The Indian Pond Heron (Ardeola grayii) is a common heron that is found breeding in the Indian subcontinent ranging to Iran. Its alternate name is paddybird, which is derived probably from its preferred habitat, marshy wetlands or in cases where these have been cultivated by human, paddy fields.
In the official checklist of the Nature Society (Singapore) Bird Group, there are two species of pond herons found in Singapore. The more common Chinese Pond Heron (Ardeola bacchus) and the rarer Javan Pond Heron (Ardeola speciosa) both which are closely related to the Indian Pond Heron. In fact, in non-breeding season, all three pond herons are indistinguishable from each other. It is only when they change into their breeding plumage that each of these species are easily separated visually. However this changeover into breeding plumage also signal their return to their breeding grounds away from Singapore. So there is only a small window in the season when they are around for us to ascertain their identity locally. In the case of the Indian Pond Heron, there have only been two prior records of their sightings in Singapore, one in Senoko and another in Pasir Ris Farmway 1. For some reasons, these sightings have not resulted in the Indian Pond Heron being included in the checklist yet.
So it came as a shock to me that I recognise this bird species while perusing through my friend Er Bong Siong’s pictures taken at Bidadari on 17 April 2015. As it was late in the evening when I first came upon them, I only managed to go to Bidadari the next morning after running some family errands. By that time, there was a already a group of avid birders and photographers searching for the bird and they managed to locate it before my arrival.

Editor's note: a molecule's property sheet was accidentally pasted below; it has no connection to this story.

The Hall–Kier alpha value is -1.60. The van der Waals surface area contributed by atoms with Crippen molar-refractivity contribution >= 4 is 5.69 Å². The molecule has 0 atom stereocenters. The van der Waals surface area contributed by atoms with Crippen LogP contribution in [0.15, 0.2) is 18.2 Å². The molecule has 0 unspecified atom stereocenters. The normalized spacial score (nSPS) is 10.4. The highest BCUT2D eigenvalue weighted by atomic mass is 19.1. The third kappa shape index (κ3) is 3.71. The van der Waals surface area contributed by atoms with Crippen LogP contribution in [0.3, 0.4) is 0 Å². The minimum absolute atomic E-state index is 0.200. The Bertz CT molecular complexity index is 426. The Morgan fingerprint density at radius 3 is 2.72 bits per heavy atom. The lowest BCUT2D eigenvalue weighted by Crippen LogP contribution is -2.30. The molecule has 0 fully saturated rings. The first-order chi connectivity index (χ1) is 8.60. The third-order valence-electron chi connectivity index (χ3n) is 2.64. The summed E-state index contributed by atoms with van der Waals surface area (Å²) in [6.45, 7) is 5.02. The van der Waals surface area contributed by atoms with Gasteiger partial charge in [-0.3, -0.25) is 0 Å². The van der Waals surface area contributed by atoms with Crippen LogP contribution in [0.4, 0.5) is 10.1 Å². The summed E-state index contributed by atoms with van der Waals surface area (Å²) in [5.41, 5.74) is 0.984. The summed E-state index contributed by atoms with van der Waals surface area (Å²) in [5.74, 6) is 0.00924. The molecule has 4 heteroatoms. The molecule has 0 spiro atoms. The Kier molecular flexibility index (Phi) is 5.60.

I managed to see the bird first resting on a tree, and subsequently perched on a bare branch before coming down to hunt for food on a grass patch below. Unfortunately it only stayed around until the early afternoon. The noise from tree cutting nearby and the presence of more people probably resulted in its early departure.
All in all, I managed to get some pretty clear photos and video of the pond heron. Hopefully this sighting and the previous ones will result in the acceptance of this species into our checklist. My opinion is that although rarer than the other two species of pond herons, part of the reason for the lack of records is due to the fact that most people overlook this species. The non-breeding and breeding plumages of these three ponds herons are confusing unless a birder knows what field marks to look out for.
Lastly, I just want to note that Bidadari, a place slated for development soon seems to continue to surprise everyone with the constant appearances of locally rare migrant bird species, underlining once again its importance as a stopover/refuelling point for many bird species in this region.